Adventures in Kenya (Part 6 of 6): Racism, Africa Style

June 10, 2019  •  Leave a Comment

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“Racism is still with us. But it is up to us to prepare our children for what they have to meet, and, hopefully, we shall overcome.”
-- Rosa Parks



One thing that continued to surprise me during my time in Africa was how these wonderful people could be so brutally racist towards each other.  There was certainly an element of racism from whites towards blacks, and blacks towards whites, but the most hostile displays of racism that I perceived were blacks towards blacks.  It was all about tribe.


Tribal racism can take a relatively benign but annoying form, such as the time I saw a man casually walk to the front of a long line at the bank because, I was later told, he was from a particular tribe and therefore felt entitled to do so.  Then we have the horrible extreme of racism in the form of tribal genocide, like the infamous slaughter in Rwanda that was due to a tribal conflict between the Hutus and the Tutsis.


One of the first questions that I was frequently asked in rural Kenya was, “What tribe are you in?” Apparently, the answer to this question would determine how that person intended to respond and interact with me. I would answer, “I’m from America,” and that usually put an end to it, although some would persist.  Surely, I must be in one of the tribes. Which one?


In Africa, tribes cross artificial boundaries, which were established during the time of colonial rule.  Many of the country borders were drawn on the basis of a geographic feature, such as a river, rather than tribal boundaries.  Many of the people whom I met considered tribe to be more important than country.  This was particularly true of nomadic tribe members, who wander across large areas of land without much thought or concern about country borders.  They simply go where they need to go to trade goods and find food and water for themselves and their livestock.


In the big cities like Nairobi, people are much more likely to identify with their country in addition to their tribe.  City dwellers whom I met were simultaneously proud to be Kenyan, proud of their home town, and proud of their tribe.  But, in the boonies, national identity takes a backseat to tribe.  In my day-to-day interactions, people were much more interested in knowing if I were Kikuyu, Kisii, Massai, Turkana, Luo, Samburu, or one of the other 42 tribes in Kenya.  In my situation, the answer probably didn’t matter much.  But, for others, it could be a very big deal.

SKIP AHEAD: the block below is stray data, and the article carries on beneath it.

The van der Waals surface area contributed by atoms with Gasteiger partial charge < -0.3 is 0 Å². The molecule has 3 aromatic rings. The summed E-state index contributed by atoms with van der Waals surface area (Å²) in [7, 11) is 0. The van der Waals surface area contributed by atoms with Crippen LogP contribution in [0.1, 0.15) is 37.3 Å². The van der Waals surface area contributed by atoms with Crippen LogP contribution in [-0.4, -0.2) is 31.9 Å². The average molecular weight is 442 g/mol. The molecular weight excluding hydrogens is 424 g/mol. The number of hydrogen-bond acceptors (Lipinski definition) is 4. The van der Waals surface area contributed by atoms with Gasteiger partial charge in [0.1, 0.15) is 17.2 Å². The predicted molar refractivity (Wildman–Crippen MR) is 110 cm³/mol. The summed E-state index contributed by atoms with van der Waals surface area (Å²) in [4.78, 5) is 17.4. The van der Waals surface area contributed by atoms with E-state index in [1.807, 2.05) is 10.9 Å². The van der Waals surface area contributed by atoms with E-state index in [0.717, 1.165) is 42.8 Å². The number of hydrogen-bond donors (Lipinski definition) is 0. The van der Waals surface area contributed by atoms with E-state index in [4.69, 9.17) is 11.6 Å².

During times of conflict, if you’re in the wrong tribe at the wrong place and the wrong time, you may be brutally killed.  Elections in Africa can be a very dangerous time as they create an opportunity for simmering tribal conflicts to explode.  It’s assumed that the elected leader’s hometown will prosper from a disproportionate share of money and resources for schools, airports, hospitals, and so on. Throughout most of Africa, political corruption and tribal racism are alive and well.

 

Decrease prejudice by increasing discrimination


To make sense of our world, we may tend to place people and things into categories, and then assign a series of traits, behaviors, and expectations to everyone or everything in that category. When we hear words like “old,” “young,” “religious,” “cancer,” “Russian,” “Japanese,” “American,” “handicapped,” and “vegan,” we may consciously (or unconsciously) associate characteristics with those labels and hold them in our mind until proven otherwise.  While this may help simplify our world, this categorization can also limit or skew our thinking and cause us to make inaccurate assumptions.


One strategy to overcome this limited thinking is to adopt the perspective that categories create a false perception of separateness, and that perception of separateness is an illusion. I’ve heard it said that, when we transcend the mind, diversity fades into unity.  We are all connected.  But, for those of us who have not yet transcended our mind to bask in the ethereal glow of unity each day, there’s another, simpler approach to consider.